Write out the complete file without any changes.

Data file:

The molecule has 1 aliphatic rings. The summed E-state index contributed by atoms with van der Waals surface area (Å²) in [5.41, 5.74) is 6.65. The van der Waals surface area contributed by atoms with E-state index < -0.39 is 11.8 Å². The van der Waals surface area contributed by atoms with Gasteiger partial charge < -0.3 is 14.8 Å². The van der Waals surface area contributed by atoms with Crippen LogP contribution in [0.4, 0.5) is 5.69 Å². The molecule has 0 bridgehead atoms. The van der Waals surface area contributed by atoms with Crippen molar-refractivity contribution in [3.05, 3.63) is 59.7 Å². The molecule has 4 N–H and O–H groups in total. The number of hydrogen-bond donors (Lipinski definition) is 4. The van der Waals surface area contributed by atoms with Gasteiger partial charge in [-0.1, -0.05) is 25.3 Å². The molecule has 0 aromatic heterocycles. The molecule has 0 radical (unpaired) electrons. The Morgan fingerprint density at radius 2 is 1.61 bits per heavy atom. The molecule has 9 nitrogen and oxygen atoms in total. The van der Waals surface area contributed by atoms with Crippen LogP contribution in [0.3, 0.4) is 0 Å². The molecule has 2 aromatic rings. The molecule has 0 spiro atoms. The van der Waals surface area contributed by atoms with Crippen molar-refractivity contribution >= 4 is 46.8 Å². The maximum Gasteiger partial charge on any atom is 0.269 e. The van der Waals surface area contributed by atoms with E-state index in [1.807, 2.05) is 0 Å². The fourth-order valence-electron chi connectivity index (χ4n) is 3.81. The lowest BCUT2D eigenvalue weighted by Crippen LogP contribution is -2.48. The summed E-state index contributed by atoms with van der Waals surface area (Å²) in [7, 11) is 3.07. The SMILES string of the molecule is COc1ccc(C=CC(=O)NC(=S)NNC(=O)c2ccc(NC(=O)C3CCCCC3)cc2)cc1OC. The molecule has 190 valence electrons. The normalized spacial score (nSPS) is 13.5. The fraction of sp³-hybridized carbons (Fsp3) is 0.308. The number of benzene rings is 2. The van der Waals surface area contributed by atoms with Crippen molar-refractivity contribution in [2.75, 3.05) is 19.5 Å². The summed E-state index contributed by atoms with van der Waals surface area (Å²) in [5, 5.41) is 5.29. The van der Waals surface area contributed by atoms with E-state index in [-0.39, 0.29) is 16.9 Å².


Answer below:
The molecule has 1 aliphatic rings. The summed E-state index contributed by atoms with van der Waals surface area (Å²) in [5.41, 5.74) is 6.65. The van der Waals surface area contributed by atoms with E-state index < -0.39 is 11.8 Å². The van der Waals surface area contributed by atoms with Gasteiger partial charge < -0.3 is 14.8 Å². The van der Waals surface area contributed by atoms with Crippen LogP contribution in [0.4, 0.5) is 5.69 Å². The molecule has 0 bridgehead atoms. The van der Waals surface area contributed by atoms with Crippen molar-refractivity contribution in [3.05, 3.63) is 59.7 Å². The molecule has 4 N–H and O–H groups in total. The number of hydrogen-bond donors (Lipinski definition) is 4. The van der Waals surface area contributed by atoms with Gasteiger partial charge in [-0.1, -0.05) is 25.3 Å². The molecule has 0 aromatic heterocycles. The molecule has 0 radical (unpaired) electrons. The Morgan fingerprint density at radius 2 is 1.61 bits per heavy atom. The molecule has 9 nitrogen and oxygen atoms in total. The van der Waals surface area contributed by atoms with Crippen LogP contribution in [0.3, 0.4) is 0 Å². The molecule has 2 aromatic rings. The molecule has 0 spiro atoms. The van der Waals surface area contributed by atoms with Crippen molar-refractivity contribution >= 4 is 46.8 Å². The maximum Gasteiger partial charge on any atom is 0.269 e. The van der Waals surface area contributed by atoms with E-state index in [1.807, 2.05) is 0 Å². The fourth-order valence-electron chi connectivity index (χ4n) is 3.81. The lowest BCUT2D eigenvalue weighted by Crippen LogP contribution is -2.48. The summed E-state index contributed by atoms with van der Waals surface area (Å²) in [7, 11) is 3.07. The SMILES string of the molecule is COc1ccc(C=CC(=O)NC(=S)NNC(=O)c2ccc(NC(=O)C3CCCCC3)cc2)cc1OC. The molecule has 190 valence electrons. The normalized spacial score (nSPS) is 13.5. The fraction of sp³-hybridized carbons (Fsp3) is 0.308. The number of benzene rings is 2. The van der Waals surface area contributed by atoms with Crippen molar-refractivity contribution in [2.75, 3.05) is 19.5 Å². The summed E-state index contributed by atoms with van der Waals surface area (Å²) in [5, 5.41) is 5.29. The van der Waals surface area contributed by atoms with E-state index in [-0.39, 0.29) is 16.9 Å².